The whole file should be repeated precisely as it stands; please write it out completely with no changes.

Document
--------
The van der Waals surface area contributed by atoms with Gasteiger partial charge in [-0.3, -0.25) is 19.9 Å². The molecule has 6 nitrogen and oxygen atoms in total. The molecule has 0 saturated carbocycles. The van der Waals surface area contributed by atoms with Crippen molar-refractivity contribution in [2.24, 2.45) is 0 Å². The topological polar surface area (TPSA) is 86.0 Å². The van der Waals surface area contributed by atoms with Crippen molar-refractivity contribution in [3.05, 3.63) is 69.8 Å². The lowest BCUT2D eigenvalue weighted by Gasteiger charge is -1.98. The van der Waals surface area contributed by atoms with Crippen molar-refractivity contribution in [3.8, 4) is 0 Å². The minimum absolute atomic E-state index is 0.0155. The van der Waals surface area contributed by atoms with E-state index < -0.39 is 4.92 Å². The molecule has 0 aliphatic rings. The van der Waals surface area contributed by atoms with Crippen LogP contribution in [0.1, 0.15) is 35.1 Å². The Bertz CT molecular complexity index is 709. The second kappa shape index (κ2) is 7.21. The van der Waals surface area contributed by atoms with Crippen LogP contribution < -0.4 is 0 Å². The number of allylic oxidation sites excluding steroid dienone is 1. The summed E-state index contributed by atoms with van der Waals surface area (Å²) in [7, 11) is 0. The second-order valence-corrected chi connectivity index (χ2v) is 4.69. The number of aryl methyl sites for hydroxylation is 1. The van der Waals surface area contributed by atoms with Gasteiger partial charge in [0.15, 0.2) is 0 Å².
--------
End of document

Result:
The van der Waals surface area contributed by atoms with Gasteiger partial charge in [-0.3, -0.25) is 19.9 Å². The molecule has 6 nitrogen and oxygen atoms in total. The molecule has 0 saturated carbocycles. The van der Waals surface area contributed by atoms with Crippen molar-refractivity contribution in [2.24, 2.45) is 0 Å². The topological polar surface area (TPSA) is 86.0 Å². The van der Waals surface area contributed by atoms with Crippen molar-refractivity contribution in [3.05, 3.63) is 69.8 Å². The lowest BCUT2D eigenvalue weighted by Gasteiger charge is -1.98. The van der Waals surface area contributed by atoms with Crippen molar-refractivity contribution in [3.8, 4) is 0 Å². The minimum absolute atomic E-state index is 0.0155. The van der Waals surface area contributed by atoms with E-state index < -0.39 is 4.92 Å². The molecule has 0 aliphatic rings. The van der Waals surface area contributed by atoms with Crippen LogP contribution in [0.1, 0.15) is 35.1 Å². The Bertz CT molecular complexity index is 709. The second kappa shape index (κ2) is 7.21. The van der Waals surface area contributed by atoms with Crippen LogP contribution < -0.4 is 0 Å². The number of allylic oxidation sites excluding steroid dienone is 1. The summed E-state index contributed by atoms with van der Waals surface area (Å²) in [7, 11) is 0. The second-order valence-corrected chi connectivity index (χ2v) is 4.69. The number of aryl methyl sites for hydroxylation is 1. The van der Waals surface area contributed by atoms with Gasteiger partial charge in [0.15, 0.2) is 0 Å².